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Lung cancer screening with low-dose computed tomography: National expenditures and cost-effectiveness

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Zeng, X and Zhou, Z and Lou, X and Liu, Q, Lung cancer screening with low-dose computed tomography: National expenditures and cost-effectiveness, Frontiers in Public Health, 10 Article 977550. ISSN 2296-2565 (2022) [Refereed Article]


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Copyright Statement

Copyright 2022 Zeng, Zhou, Luo and Liu. This is an open-access article distributed under the terms of the Creative Commons Attribution License (CC BY). The use, distribution or reproduction in other forums is permitted, provided the original author(s) and the copyright owner(s) are credited and that the original publication in this journal is cited, in accordance with accepted academic practice. No use, distribution or reproduction is permitted which does not comply with these terms.

DOI: doi:10.3389/fpubh.2022.977550

Abstract

Objective:To compare the cost-effectiveness of undertaking low-dose computed tomography (LDCT) screening for early detection of lung cancer (LC) with different frequencies within the healthcare system of China, and estimate the additional national healthcare expenditure and five-year LC mortality associated with different screening frequencies.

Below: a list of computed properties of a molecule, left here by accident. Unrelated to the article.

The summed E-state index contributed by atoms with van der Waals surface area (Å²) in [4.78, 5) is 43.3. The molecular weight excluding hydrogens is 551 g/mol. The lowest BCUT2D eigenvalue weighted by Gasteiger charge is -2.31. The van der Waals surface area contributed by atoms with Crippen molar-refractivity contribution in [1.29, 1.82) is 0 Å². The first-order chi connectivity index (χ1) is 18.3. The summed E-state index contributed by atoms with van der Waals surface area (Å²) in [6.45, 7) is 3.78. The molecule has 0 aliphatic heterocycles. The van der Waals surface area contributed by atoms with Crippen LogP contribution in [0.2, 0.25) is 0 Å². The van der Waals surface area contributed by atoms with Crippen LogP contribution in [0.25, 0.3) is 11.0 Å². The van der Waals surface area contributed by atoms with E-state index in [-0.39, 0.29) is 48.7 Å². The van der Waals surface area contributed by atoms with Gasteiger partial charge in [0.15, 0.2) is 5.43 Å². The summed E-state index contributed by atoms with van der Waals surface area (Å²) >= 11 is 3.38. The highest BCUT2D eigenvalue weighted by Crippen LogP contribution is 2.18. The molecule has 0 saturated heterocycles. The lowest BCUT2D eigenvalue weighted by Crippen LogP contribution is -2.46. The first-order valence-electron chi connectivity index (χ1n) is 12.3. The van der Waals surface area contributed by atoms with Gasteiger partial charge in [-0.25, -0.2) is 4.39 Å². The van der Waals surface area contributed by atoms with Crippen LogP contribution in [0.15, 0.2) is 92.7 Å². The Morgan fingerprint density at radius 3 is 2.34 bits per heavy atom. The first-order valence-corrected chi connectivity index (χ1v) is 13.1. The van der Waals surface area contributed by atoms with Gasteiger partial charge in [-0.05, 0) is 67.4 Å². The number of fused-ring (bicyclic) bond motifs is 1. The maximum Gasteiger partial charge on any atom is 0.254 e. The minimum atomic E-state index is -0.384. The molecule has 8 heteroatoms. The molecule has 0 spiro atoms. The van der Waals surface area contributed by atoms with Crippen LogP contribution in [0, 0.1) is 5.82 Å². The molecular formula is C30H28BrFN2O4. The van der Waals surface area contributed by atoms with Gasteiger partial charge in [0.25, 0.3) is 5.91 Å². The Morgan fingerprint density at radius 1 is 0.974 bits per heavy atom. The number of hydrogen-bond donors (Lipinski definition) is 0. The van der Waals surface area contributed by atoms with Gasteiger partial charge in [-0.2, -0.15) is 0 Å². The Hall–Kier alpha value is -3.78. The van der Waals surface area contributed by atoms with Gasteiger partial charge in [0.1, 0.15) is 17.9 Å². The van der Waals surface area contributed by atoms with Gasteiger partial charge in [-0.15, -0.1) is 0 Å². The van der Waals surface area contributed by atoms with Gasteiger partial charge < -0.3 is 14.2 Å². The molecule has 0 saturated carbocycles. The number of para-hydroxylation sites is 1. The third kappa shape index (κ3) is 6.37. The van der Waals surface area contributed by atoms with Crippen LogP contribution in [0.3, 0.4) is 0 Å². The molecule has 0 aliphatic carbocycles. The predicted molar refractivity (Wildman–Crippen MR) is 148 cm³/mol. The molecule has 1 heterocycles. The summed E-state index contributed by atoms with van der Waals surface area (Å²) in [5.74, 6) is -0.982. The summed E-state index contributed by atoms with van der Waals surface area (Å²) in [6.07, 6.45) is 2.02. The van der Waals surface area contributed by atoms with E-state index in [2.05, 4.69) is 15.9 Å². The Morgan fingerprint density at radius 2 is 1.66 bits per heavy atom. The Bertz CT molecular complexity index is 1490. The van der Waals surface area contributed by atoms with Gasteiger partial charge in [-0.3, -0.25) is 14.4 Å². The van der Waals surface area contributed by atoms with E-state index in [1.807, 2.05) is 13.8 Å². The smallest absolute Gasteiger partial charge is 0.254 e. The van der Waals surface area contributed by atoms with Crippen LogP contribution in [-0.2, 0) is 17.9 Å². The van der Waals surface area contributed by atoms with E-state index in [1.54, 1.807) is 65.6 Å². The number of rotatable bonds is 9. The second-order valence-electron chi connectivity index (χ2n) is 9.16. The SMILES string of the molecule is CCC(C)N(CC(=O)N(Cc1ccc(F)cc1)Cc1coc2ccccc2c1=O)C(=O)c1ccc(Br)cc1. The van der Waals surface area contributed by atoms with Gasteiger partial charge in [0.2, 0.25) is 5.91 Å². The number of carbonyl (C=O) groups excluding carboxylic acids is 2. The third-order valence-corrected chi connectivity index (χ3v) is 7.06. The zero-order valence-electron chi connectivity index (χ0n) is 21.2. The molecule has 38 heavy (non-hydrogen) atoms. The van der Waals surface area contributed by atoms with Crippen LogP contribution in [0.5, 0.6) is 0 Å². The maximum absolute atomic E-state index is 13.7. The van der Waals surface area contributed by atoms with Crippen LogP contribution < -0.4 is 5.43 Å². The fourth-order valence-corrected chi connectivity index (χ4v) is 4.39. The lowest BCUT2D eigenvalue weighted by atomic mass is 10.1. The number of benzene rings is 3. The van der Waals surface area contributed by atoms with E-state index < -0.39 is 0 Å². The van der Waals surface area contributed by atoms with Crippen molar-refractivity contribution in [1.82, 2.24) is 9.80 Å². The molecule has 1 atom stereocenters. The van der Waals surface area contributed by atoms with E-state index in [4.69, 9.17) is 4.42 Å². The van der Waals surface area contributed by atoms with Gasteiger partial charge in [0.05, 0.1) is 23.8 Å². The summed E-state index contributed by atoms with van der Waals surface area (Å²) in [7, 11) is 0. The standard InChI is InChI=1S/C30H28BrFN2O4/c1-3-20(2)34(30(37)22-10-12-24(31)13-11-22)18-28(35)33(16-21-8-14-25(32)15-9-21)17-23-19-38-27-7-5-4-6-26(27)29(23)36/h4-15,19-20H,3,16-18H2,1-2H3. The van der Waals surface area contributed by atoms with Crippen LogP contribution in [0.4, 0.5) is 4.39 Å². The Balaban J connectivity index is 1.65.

Material and methods:A Markov model was established using national LC epidemiological data from the Chinese Center for Disease Control and Prevention, demographic data from the Chinese Statistical Yearbook, and cost and effectiveness data mainly from the Cancer Screening Program in China. The model included thirty sex-specific screening strategies, which were classified by initial screening age (30, 35, 40, 45, and 50), and screening intervals (intervals at single time point, 1, 2, 5, 10, and 20 years). The main model outputs were incremental cost-effectiveness ratios (ICERs), additional national healthcare expenditure and five-year LC mortality.

Results:The ICERs for LDCT screening strategies vs. non-screening strategy ranged from $16,086 per quality-adjusted life-year (QALY) to $3,675,491 per QALY in the male cohort, and from $36,624 per QALY to $5,943,556 per QALY in the female cohort. The annual increment national healthcare expenditures related to LDCT screening were varied from $0.25 to $13.39 billion, with the lower cost in the cohort with older screening ages and lower screening frequencies. More frequent screening with LDCT was associated with a greater reduction in LC death: an annual LDCT screening was linked to an estimated reduction in five-year LC death by 27.27-29.07%, while a one-off screening was linked to a reduction by 5.56-5.83%.

Conclusion:Under a willingness-to-pay (WTP) threshold of three times the Chinese gross domestic product (GDP) per capita (US $37,654), annual screening with an initiating age at 50 was most cost-effective in both male and female cohorts. By taking into account both the national healthcare expenditures and the effect of LDCT screening, our study results support undertaking LDCT screening annually from 50 years old in general populations.

Item Details

Item Type:Refereed Article
Keywords:lung cancer, LDCT, cost-effectiveness, healthcare expenditures, five-year LC mortality, China
Research Division:Economics
Research Group:Applied economics
Research Field:Health economics
Objective Division:Health
Objective Group:Evaluation of health and support services
Objective Field:Health policy evaluation
UTAS Author:Zhou, Z (Dr Zhen Zhou)
ID Code:153652
Year Published:2022
Web of Science® Times Cited:1
Deposited By:Menzies Institute for Medical Research
Deposited On:2022-09-29
Last Modified:2022-12-05
Downloads:4 View Download Statistics

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